Through Naoto’s voyeurism we see Chihiro’s violent and controlling husband. A seemingly nice guy, his behaviour escalates into that of an abusive beast that is almost theatrical in its villainy but allows the film to touch upon real-world issues of abuse in the family home. This is where the film’s only sense of real danger and horror comes in rather than the stalking.
Asato doesn’t flinch at showing the brutality. Slaps, pushes, punches, kicks, stabbings and sex that is always demeaning and often rape. It is horrific to watch. Lead actress Kanako Nishikawa deserves respect for baring all and allowing the camera to ogle her in almost a similar way that her cruel husband does. She maintains our empathy throughout. This leads to the film’s real tension as we watch and will Chihiro to escape. Those moments when she tries are nerve-wracking, our hopes raised until they are dashed by her husband and his subsequent beatings which are scary to view especially since they come across as realistic. Adding to making this believable is showing how those in authority fail to see abuse and how, sometimes, friends and family members are helpless when the victim cannot speak out because they live in the shadow of shame and fear.
This abuse makes the film become a universal story as well as flipping our prejudices on their head so that the presumed threat in Naoto turns into a guardian. To aid this process, the narrative switches occasionally to Chihiro’s perspective and allows her to narrate her struggle. Her story is more affecting than Naoto’s as we witness a person get destroyed by their partner and take refuge in crumbs of kindness offered by others and the hope she feels that someone out there is watching and can help her overcome her abuse. The question of whether Naoto’s obsession is one-sided and if his love can be be reciprocated is matched by whether it can offer Chihiro an escape from her situation and this provides a roller-coaster ending that is quite nerve-wracking to watch.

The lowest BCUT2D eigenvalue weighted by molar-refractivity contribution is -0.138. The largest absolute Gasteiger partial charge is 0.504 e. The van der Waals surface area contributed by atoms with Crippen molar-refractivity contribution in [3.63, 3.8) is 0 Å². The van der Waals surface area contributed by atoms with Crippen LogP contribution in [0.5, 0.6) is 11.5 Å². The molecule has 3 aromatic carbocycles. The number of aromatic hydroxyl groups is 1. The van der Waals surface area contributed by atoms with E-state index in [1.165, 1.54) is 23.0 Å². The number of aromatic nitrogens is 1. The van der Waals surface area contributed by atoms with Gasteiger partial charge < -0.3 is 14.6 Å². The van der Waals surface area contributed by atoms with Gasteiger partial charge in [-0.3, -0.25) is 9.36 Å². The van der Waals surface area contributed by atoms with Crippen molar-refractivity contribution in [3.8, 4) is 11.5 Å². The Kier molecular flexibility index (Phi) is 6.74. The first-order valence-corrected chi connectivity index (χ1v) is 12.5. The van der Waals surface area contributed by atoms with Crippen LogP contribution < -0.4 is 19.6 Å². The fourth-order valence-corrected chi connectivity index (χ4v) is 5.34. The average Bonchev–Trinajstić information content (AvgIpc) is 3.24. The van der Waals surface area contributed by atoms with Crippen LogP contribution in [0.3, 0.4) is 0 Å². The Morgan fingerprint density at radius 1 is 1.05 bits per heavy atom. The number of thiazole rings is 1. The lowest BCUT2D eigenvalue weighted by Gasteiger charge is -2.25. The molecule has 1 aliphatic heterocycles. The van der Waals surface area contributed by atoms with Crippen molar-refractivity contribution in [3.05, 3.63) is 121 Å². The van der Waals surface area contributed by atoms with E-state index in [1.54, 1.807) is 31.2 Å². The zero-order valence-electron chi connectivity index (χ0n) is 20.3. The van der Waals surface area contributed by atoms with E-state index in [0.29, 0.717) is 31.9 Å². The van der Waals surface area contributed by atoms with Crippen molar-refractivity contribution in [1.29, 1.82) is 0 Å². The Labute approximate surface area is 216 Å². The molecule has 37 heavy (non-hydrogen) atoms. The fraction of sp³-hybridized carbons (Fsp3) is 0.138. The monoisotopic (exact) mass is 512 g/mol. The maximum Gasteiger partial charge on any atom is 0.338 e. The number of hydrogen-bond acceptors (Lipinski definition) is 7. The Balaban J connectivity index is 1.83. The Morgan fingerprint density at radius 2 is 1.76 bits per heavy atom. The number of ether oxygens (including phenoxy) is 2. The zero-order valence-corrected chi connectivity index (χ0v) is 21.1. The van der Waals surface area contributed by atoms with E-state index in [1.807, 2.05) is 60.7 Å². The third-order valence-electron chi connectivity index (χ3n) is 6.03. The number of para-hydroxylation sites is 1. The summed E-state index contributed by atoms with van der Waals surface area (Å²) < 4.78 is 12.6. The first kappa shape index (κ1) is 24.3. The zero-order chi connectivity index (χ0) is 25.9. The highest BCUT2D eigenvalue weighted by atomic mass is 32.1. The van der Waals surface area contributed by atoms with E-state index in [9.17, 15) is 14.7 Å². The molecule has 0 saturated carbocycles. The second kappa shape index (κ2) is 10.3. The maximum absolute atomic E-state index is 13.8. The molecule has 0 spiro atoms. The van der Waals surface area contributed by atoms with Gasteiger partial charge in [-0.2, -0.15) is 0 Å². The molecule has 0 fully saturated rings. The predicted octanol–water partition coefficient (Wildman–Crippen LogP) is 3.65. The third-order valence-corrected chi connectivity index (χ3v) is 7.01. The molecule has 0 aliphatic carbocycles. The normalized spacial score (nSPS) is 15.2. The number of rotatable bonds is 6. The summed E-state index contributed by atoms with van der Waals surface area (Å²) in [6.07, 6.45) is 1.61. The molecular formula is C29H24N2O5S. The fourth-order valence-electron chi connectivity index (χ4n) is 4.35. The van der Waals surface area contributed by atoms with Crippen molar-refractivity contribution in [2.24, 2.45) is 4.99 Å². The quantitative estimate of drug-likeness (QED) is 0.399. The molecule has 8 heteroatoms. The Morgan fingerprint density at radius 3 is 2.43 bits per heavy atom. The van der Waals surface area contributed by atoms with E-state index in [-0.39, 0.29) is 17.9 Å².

At the end, I was reminded of an anecdote he related of how babies raised by machines died quicker than those raised by humans. The idea was that people would die without other people but, at the end of the film, it is more like, people would die without kindness and that kindness offers hope that makes life worth living.